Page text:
When a property is vacant, it is at higher risk of damage, theft, and vandalism. Vacant property insurance is designed to safeguard properties that are vacant for a long period of time. Even if you have homeowners insurance, in most cases, its coverage ceases the moment the property is left vacant for over thirty days. This means that if you moved out a month ago, your home may no longer be covered by your homeowner’s insurance policy. When your homeowner’s insurance expires, you will have to cover the costs for damages.
If your rental property doesn’t have any tenants lined up or is undergoing refurbishing before being listed, getting vacant property insurance is extremely important. Vacant property insurance covers properties that are vacant for more than thirty days. Some insurance providers even offer policies that last up to a year.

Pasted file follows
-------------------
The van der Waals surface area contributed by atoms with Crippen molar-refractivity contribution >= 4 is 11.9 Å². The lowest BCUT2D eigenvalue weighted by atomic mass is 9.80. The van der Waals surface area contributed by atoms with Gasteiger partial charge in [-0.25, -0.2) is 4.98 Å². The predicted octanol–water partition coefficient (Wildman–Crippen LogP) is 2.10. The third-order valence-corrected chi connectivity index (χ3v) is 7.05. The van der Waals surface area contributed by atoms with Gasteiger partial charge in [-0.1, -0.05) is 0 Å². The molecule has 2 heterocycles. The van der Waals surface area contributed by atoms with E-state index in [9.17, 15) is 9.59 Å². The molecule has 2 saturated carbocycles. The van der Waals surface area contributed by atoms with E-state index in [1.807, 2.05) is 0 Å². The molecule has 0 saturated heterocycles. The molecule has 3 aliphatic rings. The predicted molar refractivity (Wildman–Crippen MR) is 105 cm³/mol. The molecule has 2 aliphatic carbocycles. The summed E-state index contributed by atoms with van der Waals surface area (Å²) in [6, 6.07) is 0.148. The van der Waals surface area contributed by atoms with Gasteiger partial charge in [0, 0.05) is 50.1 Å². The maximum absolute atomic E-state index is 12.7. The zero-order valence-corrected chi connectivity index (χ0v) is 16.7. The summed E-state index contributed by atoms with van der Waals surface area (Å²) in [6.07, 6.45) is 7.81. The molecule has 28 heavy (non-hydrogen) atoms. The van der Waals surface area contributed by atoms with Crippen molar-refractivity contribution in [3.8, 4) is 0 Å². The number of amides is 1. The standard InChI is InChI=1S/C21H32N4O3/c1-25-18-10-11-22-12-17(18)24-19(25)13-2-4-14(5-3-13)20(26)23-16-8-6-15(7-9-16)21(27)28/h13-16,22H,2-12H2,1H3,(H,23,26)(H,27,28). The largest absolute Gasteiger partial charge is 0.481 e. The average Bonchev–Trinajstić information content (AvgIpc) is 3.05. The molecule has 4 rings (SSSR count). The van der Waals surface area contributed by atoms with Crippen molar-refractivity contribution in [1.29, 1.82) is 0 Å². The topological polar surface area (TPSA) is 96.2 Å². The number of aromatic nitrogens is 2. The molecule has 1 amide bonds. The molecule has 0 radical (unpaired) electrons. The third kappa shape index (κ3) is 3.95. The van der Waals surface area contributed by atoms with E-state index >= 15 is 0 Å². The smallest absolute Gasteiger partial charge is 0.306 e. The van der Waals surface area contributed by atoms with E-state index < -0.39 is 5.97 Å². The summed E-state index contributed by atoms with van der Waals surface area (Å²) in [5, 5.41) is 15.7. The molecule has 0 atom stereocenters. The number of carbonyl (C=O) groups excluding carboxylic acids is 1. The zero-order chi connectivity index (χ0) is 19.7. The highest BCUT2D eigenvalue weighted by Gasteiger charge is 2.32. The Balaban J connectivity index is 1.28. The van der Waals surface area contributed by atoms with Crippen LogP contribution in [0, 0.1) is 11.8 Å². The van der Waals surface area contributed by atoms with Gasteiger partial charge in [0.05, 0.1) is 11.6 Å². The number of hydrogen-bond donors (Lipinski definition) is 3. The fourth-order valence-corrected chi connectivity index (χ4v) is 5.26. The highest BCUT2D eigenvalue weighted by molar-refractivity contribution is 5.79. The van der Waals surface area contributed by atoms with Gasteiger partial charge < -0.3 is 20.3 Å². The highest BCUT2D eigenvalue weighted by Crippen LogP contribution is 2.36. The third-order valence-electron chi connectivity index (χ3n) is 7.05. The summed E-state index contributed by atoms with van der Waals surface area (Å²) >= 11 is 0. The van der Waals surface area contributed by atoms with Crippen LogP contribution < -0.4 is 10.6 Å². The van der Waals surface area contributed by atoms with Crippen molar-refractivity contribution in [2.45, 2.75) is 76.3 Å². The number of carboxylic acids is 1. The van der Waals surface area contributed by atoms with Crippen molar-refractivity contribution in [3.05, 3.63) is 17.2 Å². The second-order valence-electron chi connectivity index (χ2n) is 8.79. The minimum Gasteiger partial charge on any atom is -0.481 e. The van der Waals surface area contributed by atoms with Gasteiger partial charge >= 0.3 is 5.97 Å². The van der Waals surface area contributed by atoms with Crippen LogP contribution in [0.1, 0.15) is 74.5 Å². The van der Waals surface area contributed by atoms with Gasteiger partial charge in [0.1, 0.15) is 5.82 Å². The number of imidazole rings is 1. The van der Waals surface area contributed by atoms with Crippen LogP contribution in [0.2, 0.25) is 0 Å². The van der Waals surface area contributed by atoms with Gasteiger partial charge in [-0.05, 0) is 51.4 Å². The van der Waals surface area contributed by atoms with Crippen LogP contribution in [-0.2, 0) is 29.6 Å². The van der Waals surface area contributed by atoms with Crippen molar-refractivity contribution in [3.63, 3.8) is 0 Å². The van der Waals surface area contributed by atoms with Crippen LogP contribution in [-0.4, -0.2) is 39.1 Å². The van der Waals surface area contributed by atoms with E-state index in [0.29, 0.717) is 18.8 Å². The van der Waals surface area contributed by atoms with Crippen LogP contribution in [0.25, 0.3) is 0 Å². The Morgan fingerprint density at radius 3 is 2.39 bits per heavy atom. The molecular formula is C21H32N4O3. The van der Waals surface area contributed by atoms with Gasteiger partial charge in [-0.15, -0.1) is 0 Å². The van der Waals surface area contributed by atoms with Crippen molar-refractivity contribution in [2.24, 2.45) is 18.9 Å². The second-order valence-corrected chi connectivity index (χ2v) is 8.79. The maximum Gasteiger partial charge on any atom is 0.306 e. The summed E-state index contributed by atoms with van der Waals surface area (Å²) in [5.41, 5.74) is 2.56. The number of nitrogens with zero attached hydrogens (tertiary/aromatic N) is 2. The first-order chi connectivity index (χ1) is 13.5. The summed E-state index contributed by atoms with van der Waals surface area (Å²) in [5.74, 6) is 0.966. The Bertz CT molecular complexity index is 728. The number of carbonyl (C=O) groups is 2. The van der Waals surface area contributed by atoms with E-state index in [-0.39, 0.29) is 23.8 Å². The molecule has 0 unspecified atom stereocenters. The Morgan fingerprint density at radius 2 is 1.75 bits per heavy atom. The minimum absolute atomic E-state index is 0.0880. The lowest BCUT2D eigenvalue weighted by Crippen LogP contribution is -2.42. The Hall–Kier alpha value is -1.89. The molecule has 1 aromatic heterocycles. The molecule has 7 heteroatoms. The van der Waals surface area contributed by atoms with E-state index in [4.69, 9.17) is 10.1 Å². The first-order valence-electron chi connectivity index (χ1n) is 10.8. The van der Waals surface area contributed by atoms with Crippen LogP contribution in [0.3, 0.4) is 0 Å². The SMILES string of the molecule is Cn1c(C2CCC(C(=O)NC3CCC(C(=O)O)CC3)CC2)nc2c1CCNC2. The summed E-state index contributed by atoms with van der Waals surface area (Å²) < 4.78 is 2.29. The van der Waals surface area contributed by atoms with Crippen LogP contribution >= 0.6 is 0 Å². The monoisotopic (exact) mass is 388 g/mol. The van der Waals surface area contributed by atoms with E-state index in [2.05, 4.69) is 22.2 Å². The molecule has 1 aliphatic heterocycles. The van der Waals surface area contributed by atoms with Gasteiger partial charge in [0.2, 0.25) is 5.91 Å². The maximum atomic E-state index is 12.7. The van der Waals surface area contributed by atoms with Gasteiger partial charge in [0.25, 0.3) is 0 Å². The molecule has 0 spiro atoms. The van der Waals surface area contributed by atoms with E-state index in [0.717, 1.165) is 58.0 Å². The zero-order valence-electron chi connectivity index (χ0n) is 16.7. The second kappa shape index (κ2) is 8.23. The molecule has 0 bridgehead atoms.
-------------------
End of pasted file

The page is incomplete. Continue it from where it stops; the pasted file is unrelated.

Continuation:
Vacant property insurance can protect your investment property from damage related to the following:
- Fire and Lightning
- Hurricanes and Hail
- …and many more.
It covers almost all types of damage that could occur when the home is empty, however, it does not cover everything. For instance, if your property is in a flood-prone area, you may have to purchase additional flood insurance. Be sure to check the fine print to check the exact list of perils that are covered by your insurance. A property manager can also help you identify the right kind of insurance policy that your vacant property needs.
Who Should Get Vacant Property Insurance?
Vacant property insurance is the type of coverage that you need only for specific situations. Below are some situations that may require you to obtain vacant property insurance: